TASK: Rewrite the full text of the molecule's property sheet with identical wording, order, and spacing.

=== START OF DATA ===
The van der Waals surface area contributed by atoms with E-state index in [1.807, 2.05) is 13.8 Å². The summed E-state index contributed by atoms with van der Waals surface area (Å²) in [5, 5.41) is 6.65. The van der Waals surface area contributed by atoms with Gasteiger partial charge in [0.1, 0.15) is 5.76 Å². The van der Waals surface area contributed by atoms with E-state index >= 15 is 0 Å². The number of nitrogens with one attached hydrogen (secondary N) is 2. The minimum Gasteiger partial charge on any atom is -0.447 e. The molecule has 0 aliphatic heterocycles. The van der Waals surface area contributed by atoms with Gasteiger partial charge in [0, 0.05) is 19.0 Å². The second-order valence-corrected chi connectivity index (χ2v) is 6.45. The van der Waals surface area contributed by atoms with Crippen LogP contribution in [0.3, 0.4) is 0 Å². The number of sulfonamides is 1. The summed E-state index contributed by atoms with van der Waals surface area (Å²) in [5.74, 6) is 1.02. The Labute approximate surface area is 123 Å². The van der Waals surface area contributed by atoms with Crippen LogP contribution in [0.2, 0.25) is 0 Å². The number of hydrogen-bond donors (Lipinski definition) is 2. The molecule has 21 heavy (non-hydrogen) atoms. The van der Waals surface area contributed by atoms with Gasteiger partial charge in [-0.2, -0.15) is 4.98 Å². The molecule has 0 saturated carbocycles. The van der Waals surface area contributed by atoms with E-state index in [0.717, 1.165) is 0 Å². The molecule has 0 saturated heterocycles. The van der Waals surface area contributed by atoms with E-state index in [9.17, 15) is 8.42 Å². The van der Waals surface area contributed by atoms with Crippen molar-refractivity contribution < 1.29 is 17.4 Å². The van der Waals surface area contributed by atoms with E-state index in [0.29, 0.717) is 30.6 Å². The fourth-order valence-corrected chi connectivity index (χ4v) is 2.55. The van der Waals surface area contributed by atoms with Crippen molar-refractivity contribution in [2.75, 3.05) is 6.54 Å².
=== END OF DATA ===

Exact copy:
The van der Waals surface area contributed by atoms with E-state index in [1.807, 2.05) is 13.8 Å². The summed E-state index contributed by atoms with van der Waals surface area (Å²) in [5, 5.41) is 6.65. The van der Waals surface area contributed by atoms with Gasteiger partial charge in [0.1, 0.15) is 5.76 Å². The van der Waals surface area contributed by atoms with E-state index >= 15 is 0 Å². The number of nitrogens with one attached hydrogen (secondary N) is 2. The minimum Gasteiger partial charge on any atom is -0.447 e. The molecule has 0 aliphatic heterocycles. The van der Waals surface area contributed by atoms with Gasteiger partial charge in [0, 0.05) is 19.0 Å². The second-order valence-corrected chi connectivity index (χ2v) is 6.45. The van der Waals surface area contributed by atoms with Crippen LogP contribution in [0.3, 0.4) is 0 Å². The number of sulfonamides is 1. The summed E-state index contributed by atoms with van der Waals surface area (Å²) in [5.74, 6) is 1.02. The Labute approximate surface area is 123 Å². The van der Waals surface area contributed by atoms with Crippen LogP contribution in [0.2, 0.25) is 0 Å². The number of hydrogen-bond donors (Lipinski definition) is 2. The molecule has 21 heavy (non-hydrogen) atoms. The van der Waals surface area contributed by atoms with Gasteiger partial charge in [-0.2, -0.15) is 4.98 Å². The molecule has 0 saturated carbocycles. The van der Waals surface area contributed by atoms with E-state index in [0.717, 1.165) is 0 Å². The molecule has 0 saturated heterocycles. The van der Waals surface area contributed by atoms with E-state index in [9.17, 15) is 8.42 Å². The van der Waals surface area contributed by atoms with Crippen molar-refractivity contribution < 1.29 is 17.4 Å². The van der Waals surface area contributed by atoms with E-state index in [0.29, 0.717) is 30.6 Å². The fourth-order valence-corrected chi connectivity index (χ4v) is 2.55. The van der Waals surface area contributed by atoms with Crippen molar-refractivity contribution in [2.75, 3.05) is 6.54 Å².